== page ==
Icosian Reflections

…a tendency to systematize and a keen sense

that we live in a broken world.

How Do You Spend the Darkest Night?

This is part 1 of a multi-part sequence on celebrating the middle of winter. [part 2] [part 3]

The sequence jumps around a lot before I get into the real arc of things. I promise it's all going somewhere coherent eventually.


The other day, a few carolers treated the Eliot dining hall to a rendition of "God Rest Ye Merry Gentlemen":

God rest you merry gentlemen, let nothing you dismay, for Jesus Christ our savior was born on Christmas Day, to save us all from Satan's power when we were gone astray. Oh, tidings of comfort and joy...

And more recently, this happened:

> Shepherds, why this jubilee? Why these songs of happy cheer? What great brightness did you see? What glad tiding did you hear? Gloria in excelsis deo! Come to Bethlehem and see him whose birth the angels sing. Come, adore on bended knee Christ the Lord, the new-born king. Gloria in excelsis deo!

And in both cases (the first in person, the second when I saw it on the 'tube), I found myself following along with the lyrics. Because these are songs that I've been hearing my whole life, and at this point, can probably sing from memory. Even though it's been a long time since I believed the Christian myth.


This year, for the first time I can remember, my family won't be attending Christmas service at the Columbia United Christian Church. And it wasn't until recently that I've begun to appreciate what that annual service has meant to us all of these years, and what my parents saw in that church that I never did, growing up.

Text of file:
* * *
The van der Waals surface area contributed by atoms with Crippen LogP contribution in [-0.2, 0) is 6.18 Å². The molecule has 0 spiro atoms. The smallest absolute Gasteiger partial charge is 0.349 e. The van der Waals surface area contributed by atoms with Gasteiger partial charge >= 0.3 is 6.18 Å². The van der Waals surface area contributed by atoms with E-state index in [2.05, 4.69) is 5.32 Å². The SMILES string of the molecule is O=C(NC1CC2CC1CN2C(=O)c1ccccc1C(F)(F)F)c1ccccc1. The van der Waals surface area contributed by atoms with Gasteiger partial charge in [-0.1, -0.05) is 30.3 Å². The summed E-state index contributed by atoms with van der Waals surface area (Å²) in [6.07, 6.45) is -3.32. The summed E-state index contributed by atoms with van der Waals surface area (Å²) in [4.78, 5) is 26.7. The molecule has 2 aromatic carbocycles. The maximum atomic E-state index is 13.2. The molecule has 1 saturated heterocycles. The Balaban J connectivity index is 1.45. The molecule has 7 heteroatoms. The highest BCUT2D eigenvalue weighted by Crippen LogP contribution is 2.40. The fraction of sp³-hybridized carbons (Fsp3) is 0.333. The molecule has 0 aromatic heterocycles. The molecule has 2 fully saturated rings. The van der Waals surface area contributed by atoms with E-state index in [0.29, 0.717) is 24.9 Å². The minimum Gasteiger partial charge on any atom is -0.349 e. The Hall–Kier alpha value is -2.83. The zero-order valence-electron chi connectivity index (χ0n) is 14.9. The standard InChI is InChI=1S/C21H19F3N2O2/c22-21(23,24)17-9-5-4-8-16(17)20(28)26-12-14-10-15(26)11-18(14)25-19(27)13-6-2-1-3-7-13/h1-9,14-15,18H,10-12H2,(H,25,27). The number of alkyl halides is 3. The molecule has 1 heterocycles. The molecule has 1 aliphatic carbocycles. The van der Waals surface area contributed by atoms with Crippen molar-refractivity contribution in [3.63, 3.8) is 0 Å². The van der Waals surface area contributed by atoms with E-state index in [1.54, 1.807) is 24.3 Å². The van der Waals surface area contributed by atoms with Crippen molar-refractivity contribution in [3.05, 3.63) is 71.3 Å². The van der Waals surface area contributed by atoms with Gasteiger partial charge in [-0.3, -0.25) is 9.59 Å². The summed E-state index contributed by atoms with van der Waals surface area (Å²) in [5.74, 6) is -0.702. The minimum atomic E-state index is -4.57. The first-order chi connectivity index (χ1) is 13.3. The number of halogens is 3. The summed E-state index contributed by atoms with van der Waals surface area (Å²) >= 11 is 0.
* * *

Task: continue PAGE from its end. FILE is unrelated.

The thing about the Christmas service is that it doesn't change. Through two changes of pastor and a change of music director, it's still the same stories, the same songs. The lay readers change (though it's mostly a rotation of the same faces) and the children walking up the aisle to light the altar candles seem like they're younger every year, but there's something comforting  about the familiarity. It's not what the words mean; it's that we have words to sing together, and that there's a 'we' to come together as at all. It's not about the stories we tell; it's about the storytelling. And it's not what we're celebrating; it's the joy of the celebration.


There's another holiday tradition that we're missing out on this year. Our good family friends, the desJardin-Parks, have held their annual 'Grinch-a-thon' (a misnomer, perhaps, as it's not a marathon at all, but really a "How the Grinch Stole Christmas"-watching-party) for as long as I can remember. And this, too, hasn't changed much over the years. The same people show up year after year (modulo a few children), our hosts serve the same snacks, and the pre-Grinch movies always tend to be the same classic, cheesy Christmas specials.

And this, too, isn't about the object-level. I mean, "Grinch" itself is a warm-fuzzy, feel-good sort of story: Maybe Christmas, he thought, doesn't come from a store. Maybe Christmas, he thought, is a little bit more.

But really, how many times do you need to re-hear that anti-consumerist message? How many times do you need to re-watch "Rudolf the Red-Nosed Reindeer", really?

...how many times do you need to get together with friends in a silly holiday tradition that involves tasty food and a tradition of wearing silly socks? Once a year isn't nearly enough.